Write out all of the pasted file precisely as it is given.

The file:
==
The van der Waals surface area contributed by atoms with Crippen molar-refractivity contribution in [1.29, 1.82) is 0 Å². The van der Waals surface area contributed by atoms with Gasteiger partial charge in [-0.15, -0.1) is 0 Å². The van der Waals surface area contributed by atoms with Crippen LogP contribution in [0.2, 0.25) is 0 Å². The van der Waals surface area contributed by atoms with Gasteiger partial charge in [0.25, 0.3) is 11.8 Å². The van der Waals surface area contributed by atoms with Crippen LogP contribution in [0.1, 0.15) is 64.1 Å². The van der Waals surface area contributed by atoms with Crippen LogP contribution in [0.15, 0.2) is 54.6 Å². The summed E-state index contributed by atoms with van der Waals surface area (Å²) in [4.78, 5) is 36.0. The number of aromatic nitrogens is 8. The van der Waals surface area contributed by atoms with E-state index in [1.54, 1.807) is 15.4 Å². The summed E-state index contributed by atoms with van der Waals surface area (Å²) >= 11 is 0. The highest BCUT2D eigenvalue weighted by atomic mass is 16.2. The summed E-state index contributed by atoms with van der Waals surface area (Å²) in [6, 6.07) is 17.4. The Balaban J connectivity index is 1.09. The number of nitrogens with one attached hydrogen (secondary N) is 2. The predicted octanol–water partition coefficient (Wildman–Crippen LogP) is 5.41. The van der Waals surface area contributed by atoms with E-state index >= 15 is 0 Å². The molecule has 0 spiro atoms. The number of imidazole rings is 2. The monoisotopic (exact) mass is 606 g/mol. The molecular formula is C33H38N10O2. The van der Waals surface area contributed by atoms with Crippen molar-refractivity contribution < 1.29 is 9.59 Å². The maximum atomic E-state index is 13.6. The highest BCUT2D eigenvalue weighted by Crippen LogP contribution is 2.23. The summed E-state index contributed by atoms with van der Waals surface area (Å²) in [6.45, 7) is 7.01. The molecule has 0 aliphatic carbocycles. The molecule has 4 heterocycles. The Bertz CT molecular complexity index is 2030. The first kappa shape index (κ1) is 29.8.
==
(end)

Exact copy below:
The van der Waals surface area contributed by atoms with Crippen molar-refractivity contribution in [1.29, 1.82) is 0 Å². The van der Waals surface area contributed by atoms with Gasteiger partial charge in [-0.15, -0.1) is 0 Å². The van der Waals surface area contributed by atoms with Crippen LogP contribution in [0.2, 0.25) is 0 Å². The van der Waals surface area contributed by atoms with Gasteiger partial charge in [0.25, 0.3) is 11.8 Å². The van der Waals surface area contributed by atoms with Crippen LogP contribution in [0.1, 0.15) is 64.1 Å². The van der Waals surface area contributed by atoms with Crippen LogP contribution in [0.15, 0.2) is 54.6 Å². The summed E-state index contributed by atoms with van der Waals surface area (Å²) in [4.78, 5) is 36.0. The number of aromatic nitrogens is 8. The van der Waals surface area contributed by atoms with E-state index in [1.54, 1.807) is 15.4 Å². The summed E-state index contributed by atoms with van der Waals surface area (Å²) >= 11 is 0. The highest BCUT2D eigenvalue weighted by atomic mass is 16.2. The summed E-state index contributed by atoms with van der Waals surface area (Å²) in [6, 6.07) is 17.4. The Balaban J connectivity index is 1.09. The number of nitrogens with one attached hydrogen (secondary N) is 2. The predicted octanol–water partition coefficient (Wildman–Crippen LogP) is 5.41. The van der Waals surface area contributed by atoms with E-state index >= 15 is 0 Å². The molecule has 0 spiro atoms. The number of imidazole rings is 2. The monoisotopic (exact) mass is 606 g/mol. The molecular formula is C33H38N10O2. The van der Waals surface area contributed by atoms with Crippen molar-refractivity contribution < 1.29 is 9.59 Å². The maximum atomic E-state index is 13.6. The highest BCUT2D eigenvalue weighted by Crippen LogP contribution is 2.23. The summed E-state index contributed by atoms with van der Waals surface area (Å²) in [6.45, 7) is 7.01. The molecule has 0 aliphatic carbocycles. The molecule has 4 heterocycles. The Bertz CT molecular complexity index is 2030. The first kappa shape index (κ1) is 29.8.